The dissolution of Parliament either at his discretion or on a request coming from Parliament itself was always a prerogative that goes with the executive power vested in the President. In the Supreme Court determination on the 19th Amendment, it was very clearly stated that ‘so long as the President remains the Head of the Executive, the exercise of his powers remains supreme or sovereign in the executive field …’ Even though Dr. Jayampathy Wickremaratne argues that the amendment made to Article 70(1) by the 19th Amendment has taken away the power of the President to dissolve Parliament before the lapse of four and a half years and vested that power in Parliament, the SC Determination on the 19th A clearly stated that ‘the transfer, relinquishment or removal of a power attributed to one organ of government to another organ or body would be inconsistent with Article 3 read with Article 4 of the Constitution.’ Therefore, such a shift of powers would need to be approved at a referendum.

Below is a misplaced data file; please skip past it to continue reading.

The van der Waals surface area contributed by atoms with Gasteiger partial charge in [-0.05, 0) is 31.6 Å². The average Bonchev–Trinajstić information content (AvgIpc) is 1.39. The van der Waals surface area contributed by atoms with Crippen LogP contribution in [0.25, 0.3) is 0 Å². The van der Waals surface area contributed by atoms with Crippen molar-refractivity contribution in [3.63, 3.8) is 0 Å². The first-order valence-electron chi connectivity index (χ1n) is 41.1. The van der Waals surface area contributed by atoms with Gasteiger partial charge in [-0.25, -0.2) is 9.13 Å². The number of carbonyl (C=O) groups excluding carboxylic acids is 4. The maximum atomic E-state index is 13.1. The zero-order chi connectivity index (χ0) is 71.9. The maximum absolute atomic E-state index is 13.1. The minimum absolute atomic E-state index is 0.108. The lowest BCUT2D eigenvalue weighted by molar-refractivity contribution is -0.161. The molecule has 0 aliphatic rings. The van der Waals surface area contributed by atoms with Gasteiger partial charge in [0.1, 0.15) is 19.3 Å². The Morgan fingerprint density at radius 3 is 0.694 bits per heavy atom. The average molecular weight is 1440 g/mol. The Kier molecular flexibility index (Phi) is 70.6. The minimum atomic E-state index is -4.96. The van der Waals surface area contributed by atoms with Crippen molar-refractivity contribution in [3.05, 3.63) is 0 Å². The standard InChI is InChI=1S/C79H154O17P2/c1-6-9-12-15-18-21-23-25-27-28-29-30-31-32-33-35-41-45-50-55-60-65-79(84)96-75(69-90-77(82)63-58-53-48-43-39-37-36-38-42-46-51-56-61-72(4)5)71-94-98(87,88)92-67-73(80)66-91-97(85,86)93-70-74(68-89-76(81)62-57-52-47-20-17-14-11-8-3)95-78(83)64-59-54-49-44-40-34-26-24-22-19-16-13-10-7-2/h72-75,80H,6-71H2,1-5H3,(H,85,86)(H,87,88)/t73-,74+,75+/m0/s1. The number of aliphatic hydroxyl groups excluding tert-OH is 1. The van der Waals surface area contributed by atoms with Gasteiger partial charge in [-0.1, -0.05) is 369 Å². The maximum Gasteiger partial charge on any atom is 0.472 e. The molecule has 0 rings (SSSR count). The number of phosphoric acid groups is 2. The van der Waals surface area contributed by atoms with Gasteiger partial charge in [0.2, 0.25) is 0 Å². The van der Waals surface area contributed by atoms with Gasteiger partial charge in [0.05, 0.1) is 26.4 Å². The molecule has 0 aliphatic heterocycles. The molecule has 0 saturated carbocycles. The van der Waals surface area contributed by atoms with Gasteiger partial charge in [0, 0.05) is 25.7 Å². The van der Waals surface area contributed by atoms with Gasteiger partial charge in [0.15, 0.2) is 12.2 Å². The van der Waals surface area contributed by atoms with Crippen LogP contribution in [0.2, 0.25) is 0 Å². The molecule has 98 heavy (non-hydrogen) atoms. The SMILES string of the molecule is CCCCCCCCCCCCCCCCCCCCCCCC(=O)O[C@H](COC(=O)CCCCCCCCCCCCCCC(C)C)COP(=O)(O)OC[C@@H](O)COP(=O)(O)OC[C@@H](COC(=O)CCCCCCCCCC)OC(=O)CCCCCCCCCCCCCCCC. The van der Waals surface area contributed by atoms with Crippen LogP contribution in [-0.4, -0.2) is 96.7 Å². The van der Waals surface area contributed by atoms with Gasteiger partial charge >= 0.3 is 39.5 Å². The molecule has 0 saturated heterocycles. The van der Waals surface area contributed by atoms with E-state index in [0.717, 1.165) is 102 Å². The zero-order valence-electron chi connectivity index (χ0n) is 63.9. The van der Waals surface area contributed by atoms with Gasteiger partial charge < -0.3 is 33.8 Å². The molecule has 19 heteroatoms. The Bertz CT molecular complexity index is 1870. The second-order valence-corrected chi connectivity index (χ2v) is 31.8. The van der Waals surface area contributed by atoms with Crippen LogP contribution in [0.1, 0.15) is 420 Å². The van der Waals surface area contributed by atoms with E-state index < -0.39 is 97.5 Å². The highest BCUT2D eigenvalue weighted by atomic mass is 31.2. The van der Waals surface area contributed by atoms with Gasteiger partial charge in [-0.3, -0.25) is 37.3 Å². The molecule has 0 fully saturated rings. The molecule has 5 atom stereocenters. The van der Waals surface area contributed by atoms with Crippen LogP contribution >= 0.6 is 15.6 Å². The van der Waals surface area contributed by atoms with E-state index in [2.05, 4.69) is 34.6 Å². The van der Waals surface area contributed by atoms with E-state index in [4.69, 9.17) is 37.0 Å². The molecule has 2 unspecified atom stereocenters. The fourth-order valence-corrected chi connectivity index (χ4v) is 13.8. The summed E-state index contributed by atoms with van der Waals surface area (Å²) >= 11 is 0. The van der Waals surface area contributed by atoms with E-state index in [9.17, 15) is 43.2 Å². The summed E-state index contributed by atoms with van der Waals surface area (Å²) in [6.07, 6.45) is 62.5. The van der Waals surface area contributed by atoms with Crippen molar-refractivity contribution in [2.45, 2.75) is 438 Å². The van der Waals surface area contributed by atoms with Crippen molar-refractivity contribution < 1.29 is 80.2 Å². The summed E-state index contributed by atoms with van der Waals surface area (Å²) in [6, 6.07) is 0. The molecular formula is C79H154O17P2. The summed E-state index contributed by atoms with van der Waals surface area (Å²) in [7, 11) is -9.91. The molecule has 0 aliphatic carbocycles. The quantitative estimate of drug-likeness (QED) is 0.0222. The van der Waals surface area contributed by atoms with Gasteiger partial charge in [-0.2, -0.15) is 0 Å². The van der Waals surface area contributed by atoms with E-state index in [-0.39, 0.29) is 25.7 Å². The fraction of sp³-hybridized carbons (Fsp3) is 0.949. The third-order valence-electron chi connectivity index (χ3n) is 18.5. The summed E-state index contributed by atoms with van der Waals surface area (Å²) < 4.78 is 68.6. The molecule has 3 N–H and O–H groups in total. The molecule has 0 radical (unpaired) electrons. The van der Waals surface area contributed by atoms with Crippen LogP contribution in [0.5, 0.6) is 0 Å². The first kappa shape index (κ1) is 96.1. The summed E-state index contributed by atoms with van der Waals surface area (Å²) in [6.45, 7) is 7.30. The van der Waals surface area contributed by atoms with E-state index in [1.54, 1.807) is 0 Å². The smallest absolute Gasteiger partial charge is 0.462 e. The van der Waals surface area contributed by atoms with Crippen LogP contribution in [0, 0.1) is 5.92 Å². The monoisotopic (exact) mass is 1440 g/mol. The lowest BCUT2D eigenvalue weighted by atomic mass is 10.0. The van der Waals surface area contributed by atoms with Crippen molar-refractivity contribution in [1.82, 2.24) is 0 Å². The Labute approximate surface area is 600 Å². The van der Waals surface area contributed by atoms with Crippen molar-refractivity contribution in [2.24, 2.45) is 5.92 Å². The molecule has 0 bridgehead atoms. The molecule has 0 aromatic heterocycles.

In its Determination on the 19th A, the Supreme Court struck down many provisions on the grounds that they would need to be put to a referendum. However, the SC did not consider the change made to Article 70(1) as having taken away the power the President had to dissolve Parliament. The reason for this obviously was the insertion of the provision in Article 33(2) (c) upholding the unfettered power of the President to dissolve Parliament whenever he deemed fit. The fact that Article 33(2) (c) was not in any way been made contingent on Article 70 (1), shows that the latter Article was in no way meant to qualify the former. Had the proposed Article 70(1) in any way qualified Article 33(2) (c), the SC would have immediately taken note of Article 70 (1) as a provision seeking to take away an important discretionary power of the President and give it to Parliament. That would have required a referendum because ‘the transfer, of a power attributed to one organ of government to another organ would be inconsistent with Article 3 read with Article 4 of the Constitution’.